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February 6, 1937


JAMA. 1937;108(6):492. doi:10.1001/jama.1937.02780060058022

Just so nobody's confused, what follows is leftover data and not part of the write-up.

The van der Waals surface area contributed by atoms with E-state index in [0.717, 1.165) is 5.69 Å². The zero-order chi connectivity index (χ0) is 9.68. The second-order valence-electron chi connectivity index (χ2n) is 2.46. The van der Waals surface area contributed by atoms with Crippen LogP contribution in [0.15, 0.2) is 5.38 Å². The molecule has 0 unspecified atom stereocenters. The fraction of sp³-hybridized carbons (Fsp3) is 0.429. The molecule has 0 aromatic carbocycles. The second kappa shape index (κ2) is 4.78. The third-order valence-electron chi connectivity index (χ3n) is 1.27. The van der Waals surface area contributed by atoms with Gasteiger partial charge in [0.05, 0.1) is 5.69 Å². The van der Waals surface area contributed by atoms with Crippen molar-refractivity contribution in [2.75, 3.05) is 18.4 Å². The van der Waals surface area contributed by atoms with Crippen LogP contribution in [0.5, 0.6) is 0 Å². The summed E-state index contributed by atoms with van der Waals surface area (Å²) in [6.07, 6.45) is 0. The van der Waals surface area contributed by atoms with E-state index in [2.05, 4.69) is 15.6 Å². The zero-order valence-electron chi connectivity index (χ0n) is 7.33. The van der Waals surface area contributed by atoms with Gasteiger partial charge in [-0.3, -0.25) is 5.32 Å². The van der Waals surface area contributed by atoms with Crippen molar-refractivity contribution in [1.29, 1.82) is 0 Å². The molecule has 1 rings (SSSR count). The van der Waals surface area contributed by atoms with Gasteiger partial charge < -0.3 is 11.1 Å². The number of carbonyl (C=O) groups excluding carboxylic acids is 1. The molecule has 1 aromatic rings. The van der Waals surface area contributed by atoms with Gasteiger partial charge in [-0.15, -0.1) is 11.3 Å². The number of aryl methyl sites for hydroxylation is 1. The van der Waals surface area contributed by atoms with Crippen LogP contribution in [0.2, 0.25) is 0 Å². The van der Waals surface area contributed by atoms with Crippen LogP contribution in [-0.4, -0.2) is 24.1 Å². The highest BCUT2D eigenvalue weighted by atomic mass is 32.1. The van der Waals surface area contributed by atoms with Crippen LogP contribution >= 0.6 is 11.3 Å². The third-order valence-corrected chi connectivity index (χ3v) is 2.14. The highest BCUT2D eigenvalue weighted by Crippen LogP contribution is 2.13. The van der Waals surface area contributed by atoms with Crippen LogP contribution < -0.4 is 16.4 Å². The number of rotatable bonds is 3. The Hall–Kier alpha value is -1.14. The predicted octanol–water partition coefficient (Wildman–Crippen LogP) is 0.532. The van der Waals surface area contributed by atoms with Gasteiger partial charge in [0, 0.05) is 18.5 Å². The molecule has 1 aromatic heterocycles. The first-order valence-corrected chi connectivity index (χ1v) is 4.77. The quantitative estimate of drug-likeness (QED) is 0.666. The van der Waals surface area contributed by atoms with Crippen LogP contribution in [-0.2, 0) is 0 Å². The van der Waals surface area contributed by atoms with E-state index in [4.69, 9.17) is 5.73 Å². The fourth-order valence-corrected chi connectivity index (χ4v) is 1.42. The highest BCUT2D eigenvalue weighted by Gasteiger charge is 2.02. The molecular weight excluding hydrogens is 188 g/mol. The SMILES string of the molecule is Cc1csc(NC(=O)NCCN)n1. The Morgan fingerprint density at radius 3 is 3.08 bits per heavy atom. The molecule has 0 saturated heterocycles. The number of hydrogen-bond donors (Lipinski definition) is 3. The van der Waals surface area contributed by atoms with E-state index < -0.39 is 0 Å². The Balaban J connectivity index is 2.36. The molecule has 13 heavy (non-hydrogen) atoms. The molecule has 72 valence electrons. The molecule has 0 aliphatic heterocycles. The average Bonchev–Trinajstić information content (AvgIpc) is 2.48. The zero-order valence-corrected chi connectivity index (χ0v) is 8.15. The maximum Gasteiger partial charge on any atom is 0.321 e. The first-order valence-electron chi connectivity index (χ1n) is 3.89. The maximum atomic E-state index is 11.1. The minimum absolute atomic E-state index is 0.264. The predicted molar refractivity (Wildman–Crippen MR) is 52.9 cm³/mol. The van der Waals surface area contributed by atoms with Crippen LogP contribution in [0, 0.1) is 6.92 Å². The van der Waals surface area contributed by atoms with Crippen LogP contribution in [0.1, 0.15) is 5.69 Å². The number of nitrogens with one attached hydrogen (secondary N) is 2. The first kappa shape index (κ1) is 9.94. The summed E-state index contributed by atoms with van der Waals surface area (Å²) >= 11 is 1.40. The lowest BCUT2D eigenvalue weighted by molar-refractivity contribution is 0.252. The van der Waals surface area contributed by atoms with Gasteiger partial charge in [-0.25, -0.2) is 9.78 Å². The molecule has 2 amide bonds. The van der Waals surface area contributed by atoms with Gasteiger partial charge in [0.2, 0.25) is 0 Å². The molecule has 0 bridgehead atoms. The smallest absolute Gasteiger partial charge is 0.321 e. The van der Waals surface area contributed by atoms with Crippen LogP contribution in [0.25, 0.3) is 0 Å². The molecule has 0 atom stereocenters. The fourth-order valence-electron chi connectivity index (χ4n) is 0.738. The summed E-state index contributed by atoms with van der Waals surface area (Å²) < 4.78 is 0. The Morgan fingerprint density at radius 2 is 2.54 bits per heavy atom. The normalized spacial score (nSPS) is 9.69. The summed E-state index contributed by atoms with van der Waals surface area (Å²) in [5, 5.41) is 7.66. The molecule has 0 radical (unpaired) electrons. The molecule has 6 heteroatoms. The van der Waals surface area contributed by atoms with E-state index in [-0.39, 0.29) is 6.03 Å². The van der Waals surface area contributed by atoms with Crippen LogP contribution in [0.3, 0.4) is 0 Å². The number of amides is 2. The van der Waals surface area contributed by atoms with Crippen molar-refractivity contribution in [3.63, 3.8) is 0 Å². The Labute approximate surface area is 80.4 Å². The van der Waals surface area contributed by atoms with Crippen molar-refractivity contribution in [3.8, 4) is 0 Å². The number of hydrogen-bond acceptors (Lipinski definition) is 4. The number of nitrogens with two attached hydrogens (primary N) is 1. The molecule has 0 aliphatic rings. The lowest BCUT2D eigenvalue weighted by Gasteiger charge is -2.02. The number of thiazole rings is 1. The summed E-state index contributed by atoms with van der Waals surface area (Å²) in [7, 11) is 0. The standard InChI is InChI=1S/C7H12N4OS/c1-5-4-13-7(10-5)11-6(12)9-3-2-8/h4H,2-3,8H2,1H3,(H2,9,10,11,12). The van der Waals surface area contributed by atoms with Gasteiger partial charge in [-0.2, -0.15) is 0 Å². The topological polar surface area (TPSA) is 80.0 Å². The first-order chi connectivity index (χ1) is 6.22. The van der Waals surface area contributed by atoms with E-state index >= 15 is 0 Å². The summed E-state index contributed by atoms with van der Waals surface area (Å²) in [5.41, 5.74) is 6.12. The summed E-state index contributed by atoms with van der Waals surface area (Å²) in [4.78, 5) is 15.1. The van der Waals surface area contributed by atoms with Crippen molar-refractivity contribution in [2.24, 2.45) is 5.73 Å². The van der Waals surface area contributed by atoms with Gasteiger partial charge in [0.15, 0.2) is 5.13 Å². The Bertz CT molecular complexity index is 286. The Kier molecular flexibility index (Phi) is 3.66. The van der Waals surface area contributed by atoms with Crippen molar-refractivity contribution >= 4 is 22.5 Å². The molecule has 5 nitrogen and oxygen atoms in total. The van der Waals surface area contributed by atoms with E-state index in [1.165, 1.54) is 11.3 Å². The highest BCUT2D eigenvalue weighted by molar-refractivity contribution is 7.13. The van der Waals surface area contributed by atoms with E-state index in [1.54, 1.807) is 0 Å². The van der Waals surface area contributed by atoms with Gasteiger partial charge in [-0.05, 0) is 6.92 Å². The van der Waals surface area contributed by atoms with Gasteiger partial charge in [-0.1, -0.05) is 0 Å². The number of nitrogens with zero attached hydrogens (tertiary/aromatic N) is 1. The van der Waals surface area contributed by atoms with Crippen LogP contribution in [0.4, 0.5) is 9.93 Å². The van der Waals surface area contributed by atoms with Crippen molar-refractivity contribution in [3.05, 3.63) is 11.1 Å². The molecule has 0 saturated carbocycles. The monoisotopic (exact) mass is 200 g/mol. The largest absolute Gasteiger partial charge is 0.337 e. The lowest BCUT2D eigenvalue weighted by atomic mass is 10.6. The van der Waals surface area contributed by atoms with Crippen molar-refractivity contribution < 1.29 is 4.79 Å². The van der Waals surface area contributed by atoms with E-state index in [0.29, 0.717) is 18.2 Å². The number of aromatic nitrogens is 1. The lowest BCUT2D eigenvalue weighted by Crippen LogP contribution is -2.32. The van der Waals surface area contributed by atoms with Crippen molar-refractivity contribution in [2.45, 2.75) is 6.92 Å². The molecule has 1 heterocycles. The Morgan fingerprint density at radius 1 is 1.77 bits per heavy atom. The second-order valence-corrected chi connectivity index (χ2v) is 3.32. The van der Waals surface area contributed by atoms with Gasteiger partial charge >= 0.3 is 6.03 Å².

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To the Editor:—  In view of the rarity of cases of subcutaneous emphysema complicating asthma as reported by Sheldon and Robinson in The Journal, Dec. 5, 1936, an additional case report may be of interest:S. R., a boy, aged 6, a home relief client, was seen Dec. 7, 1934, in an acute attack of asthma. He had been having paroxysms for the past year. The family history was negative for allergic disorders. The attack was relieved after exhibition of codeine, ephedrine and calcium, and the patient (because of financial conditions) was referred for study to an outpatient clinic. He was found sensitive to house dust, and desensitization was undertaken. The paroxysms diminished in frequency, and for seven months preceding the following occurrence he was free from symptoms.Nov. 3, 1936, he had a severe attack of expiratory dyspnea. The following day I was called because swelling of the face

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